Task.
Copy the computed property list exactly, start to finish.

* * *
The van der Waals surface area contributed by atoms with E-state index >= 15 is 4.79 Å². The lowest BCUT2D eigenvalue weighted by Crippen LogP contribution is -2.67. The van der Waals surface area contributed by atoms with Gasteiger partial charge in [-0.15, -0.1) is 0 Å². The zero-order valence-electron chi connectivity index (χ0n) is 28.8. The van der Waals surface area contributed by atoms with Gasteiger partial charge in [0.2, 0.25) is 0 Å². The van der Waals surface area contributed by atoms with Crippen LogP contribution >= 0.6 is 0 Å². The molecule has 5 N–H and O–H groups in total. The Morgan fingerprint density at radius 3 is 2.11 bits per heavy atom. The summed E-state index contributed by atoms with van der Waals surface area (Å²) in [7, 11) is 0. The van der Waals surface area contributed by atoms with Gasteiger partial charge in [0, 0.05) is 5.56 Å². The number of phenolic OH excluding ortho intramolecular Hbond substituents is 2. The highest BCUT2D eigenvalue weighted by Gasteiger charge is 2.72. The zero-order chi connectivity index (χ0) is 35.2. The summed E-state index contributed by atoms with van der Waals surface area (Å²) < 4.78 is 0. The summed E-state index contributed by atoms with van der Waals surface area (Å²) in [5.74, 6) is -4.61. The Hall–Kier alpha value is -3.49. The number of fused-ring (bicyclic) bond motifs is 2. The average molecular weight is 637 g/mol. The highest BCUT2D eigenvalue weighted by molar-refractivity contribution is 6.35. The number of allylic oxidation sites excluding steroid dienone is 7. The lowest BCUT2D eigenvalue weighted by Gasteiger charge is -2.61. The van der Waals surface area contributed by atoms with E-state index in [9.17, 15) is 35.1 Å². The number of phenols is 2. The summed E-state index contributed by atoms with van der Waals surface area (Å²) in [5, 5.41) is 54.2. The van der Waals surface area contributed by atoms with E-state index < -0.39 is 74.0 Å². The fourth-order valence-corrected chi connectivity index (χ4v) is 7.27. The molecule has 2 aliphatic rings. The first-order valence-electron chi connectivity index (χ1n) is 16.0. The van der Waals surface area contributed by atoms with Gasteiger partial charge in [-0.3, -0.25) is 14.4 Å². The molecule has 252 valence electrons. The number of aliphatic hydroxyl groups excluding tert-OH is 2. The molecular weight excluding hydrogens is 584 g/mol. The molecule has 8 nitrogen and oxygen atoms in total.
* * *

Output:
The van der Waals surface area contributed by atoms with E-state index >= 15 is 4.79 Å². The lowest BCUT2D eigenvalue weighted by Crippen LogP contribution is -2.67. The van der Waals surface area contributed by atoms with Gasteiger partial charge in [-0.15, -0.1) is 0 Å². The zero-order valence-electron chi connectivity index (χ0n) is 28.8. The van der Waals surface area contributed by atoms with Gasteiger partial charge in [0.2, 0.25) is 0 Å². The van der Waals surface area contributed by atoms with Crippen LogP contribution >= 0.6 is 0 Å². The molecule has 5 N–H and O–H groups in total. The Morgan fingerprint density at radius 3 is 2.11 bits per heavy atom. The summed E-state index contributed by atoms with van der Waals surface area (Å²) in [7, 11) is 0. The van der Waals surface area contributed by atoms with Gasteiger partial charge in [0, 0.05) is 5.56 Å². The number of phenolic OH excluding ortho intramolecular Hbond substituents is 2. The highest BCUT2D eigenvalue weighted by Gasteiger charge is 2.72. The zero-order chi connectivity index (χ0) is 35.2. The summed E-state index contributed by atoms with van der Waals surface area (Å²) < 4.78 is 0. The summed E-state index contributed by atoms with van der Waals surface area (Å²) in [5.74, 6) is -4.61. The Hall–Kier alpha value is -3.49. The number of fused-ring (bicyclic) bond motifs is 2. The average molecular weight is 637 g/mol. The highest BCUT2D eigenvalue weighted by molar-refractivity contribution is 6.35. The number of allylic oxidation sites excluding steroid dienone is 7. The lowest BCUT2D eigenvalue weighted by Gasteiger charge is -2.61. The van der Waals surface area contributed by atoms with E-state index in [9.17, 15) is 35.1 Å². The number of phenols is 2. The summed E-state index contributed by atoms with van der Waals surface area (Å²) in [5, 5.41) is 54.2. The van der Waals surface area contributed by atoms with E-state index < -0.39 is 74.0 Å². The fourth-order valence-corrected chi connectivity index (χ4v) is 7.27. The molecule has 2 aliphatic rings. The first-order valence-electron chi connectivity index (χ1n) is 16.0. The van der Waals surface area contributed by atoms with Gasteiger partial charge in [-0.3, -0.25) is 14.4 Å². The molecule has 252 valence electrons. The number of aliphatic hydroxyl groups excluding tert-OH is 2. The molecular weight excluding hydrogens is 584 g/mol. The molecule has 8 nitrogen and oxygen atoms in total.